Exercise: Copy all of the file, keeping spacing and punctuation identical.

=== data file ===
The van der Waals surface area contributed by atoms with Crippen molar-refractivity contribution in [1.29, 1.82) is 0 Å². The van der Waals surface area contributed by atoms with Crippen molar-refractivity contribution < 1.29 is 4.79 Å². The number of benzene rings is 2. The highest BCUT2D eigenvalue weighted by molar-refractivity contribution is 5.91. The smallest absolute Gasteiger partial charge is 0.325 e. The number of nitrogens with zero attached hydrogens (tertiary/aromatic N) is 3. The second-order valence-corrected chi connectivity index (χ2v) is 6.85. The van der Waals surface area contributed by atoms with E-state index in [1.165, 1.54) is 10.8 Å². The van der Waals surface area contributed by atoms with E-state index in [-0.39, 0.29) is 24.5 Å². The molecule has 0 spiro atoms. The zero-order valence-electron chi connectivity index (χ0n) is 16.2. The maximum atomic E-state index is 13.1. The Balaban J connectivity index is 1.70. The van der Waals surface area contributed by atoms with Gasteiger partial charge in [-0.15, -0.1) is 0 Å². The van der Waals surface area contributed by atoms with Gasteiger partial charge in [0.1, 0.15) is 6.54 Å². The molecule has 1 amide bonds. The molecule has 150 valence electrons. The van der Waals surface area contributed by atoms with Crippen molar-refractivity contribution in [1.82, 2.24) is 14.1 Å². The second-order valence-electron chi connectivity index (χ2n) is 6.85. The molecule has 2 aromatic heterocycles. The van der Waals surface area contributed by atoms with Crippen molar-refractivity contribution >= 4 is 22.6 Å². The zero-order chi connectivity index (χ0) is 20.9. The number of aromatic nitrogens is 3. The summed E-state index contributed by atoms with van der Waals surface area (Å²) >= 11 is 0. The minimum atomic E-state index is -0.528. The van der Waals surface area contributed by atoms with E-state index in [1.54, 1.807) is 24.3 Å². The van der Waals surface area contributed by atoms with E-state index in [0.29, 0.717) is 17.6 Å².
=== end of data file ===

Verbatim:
The van der Waals surface area contributed by atoms with Crippen molar-refractivity contribution in [1.29, 1.82) is 0 Å². The van der Waals surface area contributed by atoms with Crippen molar-refractivity contribution < 1.29 is 4.79 Å². The number of benzene rings is 2. The highest BCUT2D eigenvalue weighted by molar-refractivity contribution is 5.91. The smallest absolute Gasteiger partial charge is 0.325 e. The number of nitrogens with zero attached hydrogens (tertiary/aromatic N) is 3. The second-order valence-corrected chi connectivity index (χ2v) is 6.85. The van der Waals surface area contributed by atoms with E-state index in [1.165, 1.54) is 10.8 Å². The van der Waals surface area contributed by atoms with E-state index in [-0.39, 0.29) is 24.5 Å². The molecule has 0 spiro atoms. The zero-order valence-electron chi connectivity index (χ0n) is 16.2. The maximum atomic E-state index is 13.1. The Balaban J connectivity index is 1.70. The van der Waals surface area contributed by atoms with Gasteiger partial charge in [-0.15, -0.1) is 0 Å². The van der Waals surface area contributed by atoms with Gasteiger partial charge in [0.1, 0.15) is 6.54 Å². The molecule has 1 amide bonds. The molecule has 150 valence electrons. The van der Waals surface area contributed by atoms with Crippen molar-refractivity contribution in [1.82, 2.24) is 14.1 Å². The second-order valence-electron chi connectivity index (χ2n) is 6.85. The molecule has 2 aromatic heterocycles. The van der Waals surface area contributed by atoms with Crippen molar-refractivity contribution >= 4 is 22.6 Å². The zero-order chi connectivity index (χ0) is 20.9. The number of aromatic nitrogens is 3. The summed E-state index contributed by atoms with van der Waals surface area (Å²) >= 11 is 0. The minimum atomic E-state index is -0.528. The van der Waals surface area contributed by atoms with E-state index in [1.54, 1.807) is 24.3 Å². The van der Waals surface area contributed by atoms with E-state index in [0.29, 0.717) is 17.6 Å².